DANIEL PIPES: ACHIEVING PEACE THROUGH ISRAELI VICTORY

We need the Israelis to impose their will on their enemy, the Palestinians. The Palestinians need to accept the permanent existence of a Jewish state. The U.S. government should encourage the Israeli government to do everything within the bounds of the practical, the moral, and the legal to effect that victory.

This doesn’t mean murdering people but taking steps to compel Palestinians to give up, to cry uncle, to say, “The jig is up. We can’t continue this. We need to coexist with our neighbor.” At that point, liberated from their foul, irredentist goal of eliminating their neighbor, Palestinians can begin to build their own polity, economy, society and culture.

Ironically, the Palestinians will win even more from their defeat than will the Israelis. Israelis won’t get blown up on the way to the pizzeria, but they basically a good life economically, legally, culturally, and so forth. The Palestinian live in oppression and poverty. They can only leave that once they give up the monstrous goal of eliminating their enemy.

 

Edward Luttwak argued the same thing ten years ago in general terms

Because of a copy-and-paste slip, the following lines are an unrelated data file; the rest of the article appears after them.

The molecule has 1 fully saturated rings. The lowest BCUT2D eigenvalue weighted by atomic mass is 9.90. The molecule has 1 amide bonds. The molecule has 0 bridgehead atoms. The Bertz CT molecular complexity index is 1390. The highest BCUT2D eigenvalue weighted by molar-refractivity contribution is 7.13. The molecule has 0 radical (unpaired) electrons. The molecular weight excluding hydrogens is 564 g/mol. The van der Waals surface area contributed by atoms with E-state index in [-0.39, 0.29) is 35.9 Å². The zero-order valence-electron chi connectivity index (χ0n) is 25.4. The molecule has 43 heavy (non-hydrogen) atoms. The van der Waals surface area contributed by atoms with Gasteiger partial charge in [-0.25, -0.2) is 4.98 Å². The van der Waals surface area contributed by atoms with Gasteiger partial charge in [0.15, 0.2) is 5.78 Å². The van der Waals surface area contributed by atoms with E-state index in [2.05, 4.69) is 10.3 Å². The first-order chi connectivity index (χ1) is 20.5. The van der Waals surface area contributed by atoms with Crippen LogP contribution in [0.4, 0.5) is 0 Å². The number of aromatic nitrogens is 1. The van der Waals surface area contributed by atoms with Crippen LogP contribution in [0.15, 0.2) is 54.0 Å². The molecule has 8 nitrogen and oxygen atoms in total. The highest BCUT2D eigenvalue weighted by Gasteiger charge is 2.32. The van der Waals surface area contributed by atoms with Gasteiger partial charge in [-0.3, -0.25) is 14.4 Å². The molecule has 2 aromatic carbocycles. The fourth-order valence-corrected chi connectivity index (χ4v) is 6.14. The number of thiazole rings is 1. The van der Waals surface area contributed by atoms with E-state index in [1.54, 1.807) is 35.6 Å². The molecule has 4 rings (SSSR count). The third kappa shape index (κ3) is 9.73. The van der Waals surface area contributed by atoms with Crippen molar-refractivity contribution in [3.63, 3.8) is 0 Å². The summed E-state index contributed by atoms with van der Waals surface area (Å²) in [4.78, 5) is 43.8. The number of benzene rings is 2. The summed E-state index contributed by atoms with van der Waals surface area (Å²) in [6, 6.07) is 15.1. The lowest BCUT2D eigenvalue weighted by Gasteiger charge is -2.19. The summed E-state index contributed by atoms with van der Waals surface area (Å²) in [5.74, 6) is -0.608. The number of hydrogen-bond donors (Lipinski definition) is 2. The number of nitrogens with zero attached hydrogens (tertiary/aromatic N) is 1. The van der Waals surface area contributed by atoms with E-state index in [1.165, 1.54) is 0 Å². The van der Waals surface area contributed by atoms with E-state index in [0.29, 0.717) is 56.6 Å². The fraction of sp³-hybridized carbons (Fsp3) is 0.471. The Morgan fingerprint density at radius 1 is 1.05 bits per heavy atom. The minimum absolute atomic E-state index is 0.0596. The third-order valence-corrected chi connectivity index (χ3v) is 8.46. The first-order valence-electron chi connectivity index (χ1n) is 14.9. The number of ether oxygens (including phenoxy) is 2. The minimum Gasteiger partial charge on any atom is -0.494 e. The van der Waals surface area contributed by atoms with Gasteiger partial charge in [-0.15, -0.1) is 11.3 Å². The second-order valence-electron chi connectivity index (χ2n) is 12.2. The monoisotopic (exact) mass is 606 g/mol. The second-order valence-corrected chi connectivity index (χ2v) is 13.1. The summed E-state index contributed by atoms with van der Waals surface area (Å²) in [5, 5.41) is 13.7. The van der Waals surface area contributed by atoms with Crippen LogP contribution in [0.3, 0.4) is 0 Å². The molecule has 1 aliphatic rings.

An unpleasant truth often overlooked is that although war is a great evil, it does have a great virtue: it can resolve political conflicts and lead to peace. This can happen when all belligerents become exhausted or when one wins decisively. Either way the key is that the fighting must continue until a resolution is reached. War brings peace only after passing a culminating phase of violence. Hopes of military success must fade for accommodation to become more attractive than further combat.

Since the establishment of the United Nations and the enshrinement of great-power politics in its Security Council, however, wars among lesser powers have rarely been allowed to run their natural course. Instead, they have typically been interrupted early on, before they could burn themselves out and establish the preconditions for a lasting settlement. Cease-fires and armistices have frequently been imposed under the aegis of the Security Council in order to halt fighting. NATO’s intervention in the Kosovo crisis follows this pattern.

But a cease-fire tends to arrest war-induced exhaustion and lets belligerents reconstitute and rearm their forces. It intensifies and prolongs the struggle once the cease-fire ends — and it does usually end.

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